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Open Access Publications from the University of California

The Dynamics of Nonlinear Inference

  • Author(s): Kadakia, Nirag
  • Advisor(s): Abarbanel, Henry
  • et al.

The determination of the hidden states of coupled nonlinear systems is frustrated by the presence of high-dimensionality, chaos, and sparse observability. This problem resides naturally in a Bayesian context: an underlying physical process produces a data stream, which -- though noisy and incomplete -- can in principle be inverted to express the likelihood of the underlying process itself. A large class of well-developed methods treat this problem in a sequential predict-and-correct manner that alternates information from the presumed dynamical model with information from the data.

One might instead formulate this problem in a temporally global, non-sequential manner, which suggests new avenues of approach within an optimization context, but also poses new challenges in numerical implementation. The variational annealing (VA) technique is proposed to address these problems by leveraging an inherent separability between the convex and nonconvex contributions of the resulting functional forms. VA is shown to reliably track unobservable states in sparsely observed chaotic systems, as well as in minimally-observed biophysical neural models.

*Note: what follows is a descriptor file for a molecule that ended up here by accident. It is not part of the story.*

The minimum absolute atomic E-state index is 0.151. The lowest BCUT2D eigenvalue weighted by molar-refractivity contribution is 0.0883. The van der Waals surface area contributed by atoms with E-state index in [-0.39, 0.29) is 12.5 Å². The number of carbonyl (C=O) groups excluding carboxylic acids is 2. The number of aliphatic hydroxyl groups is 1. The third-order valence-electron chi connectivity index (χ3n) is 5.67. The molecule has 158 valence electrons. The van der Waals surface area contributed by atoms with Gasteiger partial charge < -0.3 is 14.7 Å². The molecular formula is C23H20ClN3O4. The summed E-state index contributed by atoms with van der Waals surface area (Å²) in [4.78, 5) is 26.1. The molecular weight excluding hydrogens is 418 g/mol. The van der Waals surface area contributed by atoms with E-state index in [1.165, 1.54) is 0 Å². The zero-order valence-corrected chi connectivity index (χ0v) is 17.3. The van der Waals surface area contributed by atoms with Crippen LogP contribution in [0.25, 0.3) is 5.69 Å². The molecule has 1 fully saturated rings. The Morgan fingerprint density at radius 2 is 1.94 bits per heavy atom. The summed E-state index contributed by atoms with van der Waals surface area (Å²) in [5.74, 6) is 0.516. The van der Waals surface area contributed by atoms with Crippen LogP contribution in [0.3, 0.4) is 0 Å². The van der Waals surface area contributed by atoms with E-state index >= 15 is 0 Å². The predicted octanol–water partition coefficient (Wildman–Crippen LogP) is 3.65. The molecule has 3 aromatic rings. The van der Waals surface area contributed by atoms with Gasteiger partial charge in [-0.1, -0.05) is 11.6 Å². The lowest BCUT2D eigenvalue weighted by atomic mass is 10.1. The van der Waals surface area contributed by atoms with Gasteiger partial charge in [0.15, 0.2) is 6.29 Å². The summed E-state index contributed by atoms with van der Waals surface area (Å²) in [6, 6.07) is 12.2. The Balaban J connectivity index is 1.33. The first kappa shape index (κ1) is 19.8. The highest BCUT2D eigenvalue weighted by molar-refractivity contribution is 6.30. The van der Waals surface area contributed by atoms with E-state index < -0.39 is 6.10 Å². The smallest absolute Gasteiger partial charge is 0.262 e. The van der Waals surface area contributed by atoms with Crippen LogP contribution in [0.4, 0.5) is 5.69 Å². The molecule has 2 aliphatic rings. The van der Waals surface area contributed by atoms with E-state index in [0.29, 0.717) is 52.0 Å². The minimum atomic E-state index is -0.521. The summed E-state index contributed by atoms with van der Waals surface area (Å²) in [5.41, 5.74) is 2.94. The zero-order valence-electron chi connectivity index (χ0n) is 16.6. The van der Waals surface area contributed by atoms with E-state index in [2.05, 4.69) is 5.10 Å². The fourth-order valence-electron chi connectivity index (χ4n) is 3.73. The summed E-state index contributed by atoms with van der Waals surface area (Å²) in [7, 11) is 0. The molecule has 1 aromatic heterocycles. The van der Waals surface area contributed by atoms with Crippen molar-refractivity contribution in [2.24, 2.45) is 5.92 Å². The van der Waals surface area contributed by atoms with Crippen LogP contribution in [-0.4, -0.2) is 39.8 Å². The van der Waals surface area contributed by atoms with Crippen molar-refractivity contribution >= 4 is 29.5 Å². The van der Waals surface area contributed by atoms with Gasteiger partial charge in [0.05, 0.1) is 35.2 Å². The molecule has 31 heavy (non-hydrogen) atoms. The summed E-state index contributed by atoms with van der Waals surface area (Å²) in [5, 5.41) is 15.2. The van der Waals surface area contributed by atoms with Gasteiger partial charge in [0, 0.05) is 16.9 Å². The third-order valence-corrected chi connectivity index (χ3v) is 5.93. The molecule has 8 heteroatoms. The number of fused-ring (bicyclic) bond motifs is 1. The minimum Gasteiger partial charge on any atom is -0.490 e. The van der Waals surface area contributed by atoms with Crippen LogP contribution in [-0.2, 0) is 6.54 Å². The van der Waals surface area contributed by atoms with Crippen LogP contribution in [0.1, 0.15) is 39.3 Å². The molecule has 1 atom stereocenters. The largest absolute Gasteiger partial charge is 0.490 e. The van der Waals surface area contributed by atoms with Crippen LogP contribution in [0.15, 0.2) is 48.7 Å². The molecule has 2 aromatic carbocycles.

Second, this problem can be formally cast in continuous time as a Wiener path integral, which then suggests classical solutions derived from Hamilton's principle. These solutions come with their own difficulties in that they comprise an unstable boundary-value problem. Accordingly, a further technique called Hamiltonian variational annealing is proposed, which again exploits an existing separability of convexity and nonlinearity, this time in a an enlarged manifold constrained by underlying symmetries.

A running theme in this thesis is that the optimal estimate of a nonlinear system is itself a dynamical system that lives in an unstable, symplectic manifold. When this system is recast in a variational context, instability is manifested as nonconvexity, the central idea being that when this nonconvexity is incorporated in a systematic and gradual way, the classical solutions can be tracked reliably.

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